Published: 2018-04-11 17:44
Last Updated: 2018-04-12 10:41
On the same day as the UK and Taiwan announcing that they would be banning all domestic ivory trade, effective January 1, 2020, the Royal Society for the Conservation of Nature (RSCN) and the Royal Department for Protecting the Environment (Rangers) seized 23 ivory pieces, worth thousands of JDs, in south Amman.
The pieces were found by chance during a joint inspection session by the RSCN and the Rangers. They were confirmed as genuine after being inspected by local and international ivory experts.
This is the fourth time this year that the RSCN and the Rangers would have confiscated genuine ivory products in the Kingdom.
Some of the ivory pieces seized by the Rangers and RSCN. (Roya)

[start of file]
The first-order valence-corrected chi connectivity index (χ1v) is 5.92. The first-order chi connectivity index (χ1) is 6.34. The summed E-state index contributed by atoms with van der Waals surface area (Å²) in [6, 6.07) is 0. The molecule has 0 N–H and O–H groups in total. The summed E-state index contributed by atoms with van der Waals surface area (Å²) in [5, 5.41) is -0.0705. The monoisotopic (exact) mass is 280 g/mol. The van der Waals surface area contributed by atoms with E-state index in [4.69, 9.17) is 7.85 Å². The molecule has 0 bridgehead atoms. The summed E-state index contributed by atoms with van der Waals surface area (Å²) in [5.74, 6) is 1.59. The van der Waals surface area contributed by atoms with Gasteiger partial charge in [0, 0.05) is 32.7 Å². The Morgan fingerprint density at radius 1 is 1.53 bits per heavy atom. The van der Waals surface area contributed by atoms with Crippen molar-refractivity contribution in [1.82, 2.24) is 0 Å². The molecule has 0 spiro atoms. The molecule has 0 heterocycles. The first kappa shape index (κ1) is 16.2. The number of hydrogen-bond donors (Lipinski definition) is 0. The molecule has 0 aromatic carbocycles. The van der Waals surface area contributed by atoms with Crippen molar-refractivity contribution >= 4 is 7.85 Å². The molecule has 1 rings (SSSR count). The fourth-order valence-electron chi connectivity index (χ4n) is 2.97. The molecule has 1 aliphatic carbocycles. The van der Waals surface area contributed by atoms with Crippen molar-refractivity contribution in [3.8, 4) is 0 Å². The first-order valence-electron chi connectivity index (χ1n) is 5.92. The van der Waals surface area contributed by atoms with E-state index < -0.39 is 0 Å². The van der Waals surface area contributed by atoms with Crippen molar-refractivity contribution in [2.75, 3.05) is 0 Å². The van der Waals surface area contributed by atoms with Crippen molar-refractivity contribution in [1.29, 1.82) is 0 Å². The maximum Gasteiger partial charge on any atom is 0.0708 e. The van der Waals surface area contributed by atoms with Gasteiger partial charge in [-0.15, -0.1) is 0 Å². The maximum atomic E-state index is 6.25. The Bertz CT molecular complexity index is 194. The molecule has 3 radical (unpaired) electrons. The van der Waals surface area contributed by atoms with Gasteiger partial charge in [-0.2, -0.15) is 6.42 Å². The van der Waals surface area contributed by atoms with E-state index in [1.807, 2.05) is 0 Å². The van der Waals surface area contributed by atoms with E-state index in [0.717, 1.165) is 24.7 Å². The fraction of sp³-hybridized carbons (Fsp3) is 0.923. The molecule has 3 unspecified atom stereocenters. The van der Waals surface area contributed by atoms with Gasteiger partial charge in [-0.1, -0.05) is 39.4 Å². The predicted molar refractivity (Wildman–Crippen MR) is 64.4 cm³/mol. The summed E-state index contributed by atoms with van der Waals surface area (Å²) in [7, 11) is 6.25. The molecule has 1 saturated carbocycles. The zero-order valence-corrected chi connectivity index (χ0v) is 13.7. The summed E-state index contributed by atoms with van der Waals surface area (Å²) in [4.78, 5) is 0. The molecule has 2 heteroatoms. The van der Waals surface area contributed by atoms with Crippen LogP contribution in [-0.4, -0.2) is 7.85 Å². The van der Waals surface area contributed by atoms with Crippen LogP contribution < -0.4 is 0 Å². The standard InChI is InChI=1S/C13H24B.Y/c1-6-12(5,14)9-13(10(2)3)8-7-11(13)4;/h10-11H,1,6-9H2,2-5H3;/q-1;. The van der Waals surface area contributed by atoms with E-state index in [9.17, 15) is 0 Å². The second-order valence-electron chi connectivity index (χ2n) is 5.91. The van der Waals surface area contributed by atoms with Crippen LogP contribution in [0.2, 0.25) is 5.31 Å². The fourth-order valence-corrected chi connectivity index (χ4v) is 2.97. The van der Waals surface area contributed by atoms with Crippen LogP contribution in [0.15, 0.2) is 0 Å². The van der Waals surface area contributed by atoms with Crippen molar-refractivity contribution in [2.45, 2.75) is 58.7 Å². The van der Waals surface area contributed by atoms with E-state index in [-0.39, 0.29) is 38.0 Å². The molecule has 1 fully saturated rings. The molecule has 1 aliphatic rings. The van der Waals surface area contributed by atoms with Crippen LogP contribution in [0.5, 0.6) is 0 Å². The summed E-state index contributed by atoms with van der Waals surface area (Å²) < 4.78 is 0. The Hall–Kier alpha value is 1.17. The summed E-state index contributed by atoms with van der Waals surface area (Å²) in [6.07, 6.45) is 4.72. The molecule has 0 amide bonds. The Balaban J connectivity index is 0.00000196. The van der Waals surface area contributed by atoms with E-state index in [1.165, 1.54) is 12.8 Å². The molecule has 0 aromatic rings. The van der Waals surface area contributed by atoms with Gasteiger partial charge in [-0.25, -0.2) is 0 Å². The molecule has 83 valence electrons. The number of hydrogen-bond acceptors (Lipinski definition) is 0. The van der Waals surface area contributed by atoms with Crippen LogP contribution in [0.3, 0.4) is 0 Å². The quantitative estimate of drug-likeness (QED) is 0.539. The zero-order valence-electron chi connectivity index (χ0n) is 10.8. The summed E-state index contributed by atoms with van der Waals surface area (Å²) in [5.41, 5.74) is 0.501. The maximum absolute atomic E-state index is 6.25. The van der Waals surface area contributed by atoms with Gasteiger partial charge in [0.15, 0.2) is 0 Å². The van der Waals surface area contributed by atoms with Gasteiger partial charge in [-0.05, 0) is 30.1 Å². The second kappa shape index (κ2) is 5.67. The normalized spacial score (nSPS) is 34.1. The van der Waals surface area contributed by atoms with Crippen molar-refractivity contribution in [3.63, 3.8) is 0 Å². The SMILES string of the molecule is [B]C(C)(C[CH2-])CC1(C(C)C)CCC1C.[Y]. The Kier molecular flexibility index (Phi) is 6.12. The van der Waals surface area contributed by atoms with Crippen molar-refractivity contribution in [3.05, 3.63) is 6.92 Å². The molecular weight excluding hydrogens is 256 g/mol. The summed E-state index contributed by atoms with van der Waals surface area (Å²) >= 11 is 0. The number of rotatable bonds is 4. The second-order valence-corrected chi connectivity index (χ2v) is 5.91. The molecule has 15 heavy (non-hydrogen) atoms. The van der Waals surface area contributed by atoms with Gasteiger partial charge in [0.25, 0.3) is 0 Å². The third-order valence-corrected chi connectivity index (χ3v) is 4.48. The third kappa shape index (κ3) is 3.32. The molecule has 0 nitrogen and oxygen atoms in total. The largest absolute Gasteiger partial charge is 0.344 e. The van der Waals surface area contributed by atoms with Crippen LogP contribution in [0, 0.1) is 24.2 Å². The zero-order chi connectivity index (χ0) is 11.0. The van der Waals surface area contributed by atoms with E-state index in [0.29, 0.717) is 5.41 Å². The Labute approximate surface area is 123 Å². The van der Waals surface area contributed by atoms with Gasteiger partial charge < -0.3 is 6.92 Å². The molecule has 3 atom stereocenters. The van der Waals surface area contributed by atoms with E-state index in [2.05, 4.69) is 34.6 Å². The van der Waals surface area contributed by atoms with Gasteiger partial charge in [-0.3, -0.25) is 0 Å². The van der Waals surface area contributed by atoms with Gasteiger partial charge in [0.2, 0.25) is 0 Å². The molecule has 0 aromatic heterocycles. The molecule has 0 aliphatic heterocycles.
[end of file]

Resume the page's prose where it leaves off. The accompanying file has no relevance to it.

Ivory is typically obtained by killing elephants for their tusks. In recent years, up to 33,000 African elephants were killed annually for that purpose.
Besides elephants' tusks, ivory comes from teeth as well as tusks of a number of mammals.
Ivory trade is often illegal, therefore it is very important to know the type of ivory you’re dealing with before you purchase it, due to the laws banning the selling of some types of ivory.
Click here to learn how to spot genuine from fake ivory.